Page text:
Consequently, LGC Nos.21 and 22 of 1994 shall accordingly stand dismissed. The writ petition is accordingly allowed, but no relief is granted to the petitioners.No order as to costs.

W.P.Nos.3062 and 3120 of 1998

These two writ petitions are directed against the judgment of the Special Court dated 31-12-1997 made in L.G.C.No.110 of 1994.The applicants in the said LGC are the petitioners in W.P.No.3120 of 1998, whereas the 8th respondent in LGC is the petitioner in W.P.No.3062 of 1998.

The questions of law that arise for consideration in these writ petitions are similar to that had arisen for our consideration in W.P.No.889 of 1998 and Batch (supra). Precisely for the said reason, no further submissions as such are made by any of the counsel in these writ petitions.

The only difference in these writ petitions is that the dispute centers around Survey No.101 of Miyapur village, Serilingampalli Mandal, Ranga Reddy District, whereas the dispute in W.P.No.889 of 1998 and Batch (supra) centers around Survey No.100 of same village.

For the sake of convenience, the parties herein shall be referred to as arrayed in the LGC.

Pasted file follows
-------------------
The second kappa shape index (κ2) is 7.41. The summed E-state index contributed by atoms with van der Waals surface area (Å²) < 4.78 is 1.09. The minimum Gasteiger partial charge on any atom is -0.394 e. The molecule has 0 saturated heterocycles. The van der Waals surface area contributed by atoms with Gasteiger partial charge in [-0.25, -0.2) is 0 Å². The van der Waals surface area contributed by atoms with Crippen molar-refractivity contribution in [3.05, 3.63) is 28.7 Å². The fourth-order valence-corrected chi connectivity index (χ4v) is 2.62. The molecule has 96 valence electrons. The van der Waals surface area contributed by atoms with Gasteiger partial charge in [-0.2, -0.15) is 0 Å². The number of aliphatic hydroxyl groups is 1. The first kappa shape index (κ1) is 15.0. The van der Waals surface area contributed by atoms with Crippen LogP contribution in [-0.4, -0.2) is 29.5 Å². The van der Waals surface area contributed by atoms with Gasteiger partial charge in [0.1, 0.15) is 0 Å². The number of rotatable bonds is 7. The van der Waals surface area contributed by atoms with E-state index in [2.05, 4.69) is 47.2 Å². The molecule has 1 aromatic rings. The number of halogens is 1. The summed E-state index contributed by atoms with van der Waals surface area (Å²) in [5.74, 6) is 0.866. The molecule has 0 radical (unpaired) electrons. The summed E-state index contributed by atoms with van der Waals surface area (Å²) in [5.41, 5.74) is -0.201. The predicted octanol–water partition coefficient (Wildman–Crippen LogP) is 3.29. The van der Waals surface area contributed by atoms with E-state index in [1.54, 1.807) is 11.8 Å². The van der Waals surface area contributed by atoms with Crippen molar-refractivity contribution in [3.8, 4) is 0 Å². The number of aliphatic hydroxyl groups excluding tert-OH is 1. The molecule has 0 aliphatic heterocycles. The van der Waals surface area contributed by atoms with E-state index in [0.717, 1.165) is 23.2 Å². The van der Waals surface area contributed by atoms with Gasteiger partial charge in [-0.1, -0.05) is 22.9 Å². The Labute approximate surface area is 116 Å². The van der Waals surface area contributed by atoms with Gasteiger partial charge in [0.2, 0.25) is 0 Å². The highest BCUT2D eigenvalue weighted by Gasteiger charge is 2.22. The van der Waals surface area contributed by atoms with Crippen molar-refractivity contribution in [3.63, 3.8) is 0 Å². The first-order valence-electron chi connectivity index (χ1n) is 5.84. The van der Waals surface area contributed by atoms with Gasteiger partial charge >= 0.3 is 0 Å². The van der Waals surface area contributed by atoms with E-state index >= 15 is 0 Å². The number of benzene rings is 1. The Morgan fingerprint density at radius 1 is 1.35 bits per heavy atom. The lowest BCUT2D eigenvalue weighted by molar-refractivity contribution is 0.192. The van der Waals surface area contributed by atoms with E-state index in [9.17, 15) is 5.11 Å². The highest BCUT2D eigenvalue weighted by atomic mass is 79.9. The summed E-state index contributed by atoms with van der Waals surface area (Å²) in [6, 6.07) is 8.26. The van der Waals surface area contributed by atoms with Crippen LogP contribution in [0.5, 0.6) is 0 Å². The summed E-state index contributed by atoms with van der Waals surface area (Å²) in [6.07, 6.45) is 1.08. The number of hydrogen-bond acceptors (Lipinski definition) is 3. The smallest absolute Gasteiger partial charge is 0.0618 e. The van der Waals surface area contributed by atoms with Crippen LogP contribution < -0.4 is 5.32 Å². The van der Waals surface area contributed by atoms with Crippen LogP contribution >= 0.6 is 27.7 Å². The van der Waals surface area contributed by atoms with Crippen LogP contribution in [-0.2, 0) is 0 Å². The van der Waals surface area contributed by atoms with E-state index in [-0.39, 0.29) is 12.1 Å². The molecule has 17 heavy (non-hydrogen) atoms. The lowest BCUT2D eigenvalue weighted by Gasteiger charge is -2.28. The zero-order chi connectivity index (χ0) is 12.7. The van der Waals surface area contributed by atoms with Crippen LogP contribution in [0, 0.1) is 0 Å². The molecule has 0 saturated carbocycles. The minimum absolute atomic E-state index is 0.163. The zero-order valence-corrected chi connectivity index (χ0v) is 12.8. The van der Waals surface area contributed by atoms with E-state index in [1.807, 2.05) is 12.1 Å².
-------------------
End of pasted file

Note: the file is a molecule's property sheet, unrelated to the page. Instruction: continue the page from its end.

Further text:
The claim of the applicants is that the land in Survey No.101 of Miyapur village, Serilingampalli Mandal, Ranga Reddy District is patta land. One Raheemunnisa Begum, wife of Abdul Salam was the pattadar of the said land. The total extent of the land in Survey No.101 is Ac.277-34 guntas. The said Raheemunnisa Begum sold an extent of Ac.155-00 to one Koduri Narayana Rao through a registered sale deed dated 6-7-1964 after obtaining permission of the Tahsildar, Hyderabad West under Sections 47 and 48 of the Andhra Pradesh (Telangana Area) Tenancy and Agricultural Lands Act, 1950. The said Narayana Rao was put in possession of the same on the very date of purchase. Narayana Rao purchased the said lands for the benefit of joint family consisting of himself and his sons. The said Narayana Rao and his sons sold the said lands to Shaik Fareed, Shaik Hameed, Raja Mohanrao, Koduri Nageswarrao, Mohd. Aneef, Gandhi Reddy, Yelamanchili Ammaji, A.V.V.K. Prasad, K.Narasimha Raju, K.Satyanarayana Raju and the first applicant-society through documents registered during the period from 1978 to 1988. The said Koduri Narayana Rao and his sons and the other vendors of Koduri Narayana Rao and others sold their respective shares to the first applicant-society. The first applicant- society purchased the said land during the period from 6-6-1983 to 13-3-1988. The total extent of the land purchased by the first applicant-society under documents registered between 1983 and 1988 is Ac.145-25 guntas and the first applicant-society has been in possession since the date of purchase. The first applicant-society divided the said land into plots numbering 1022 and the plotted area itself comes to 5,83,704 square yards. The rest of the details are not required to be noticed.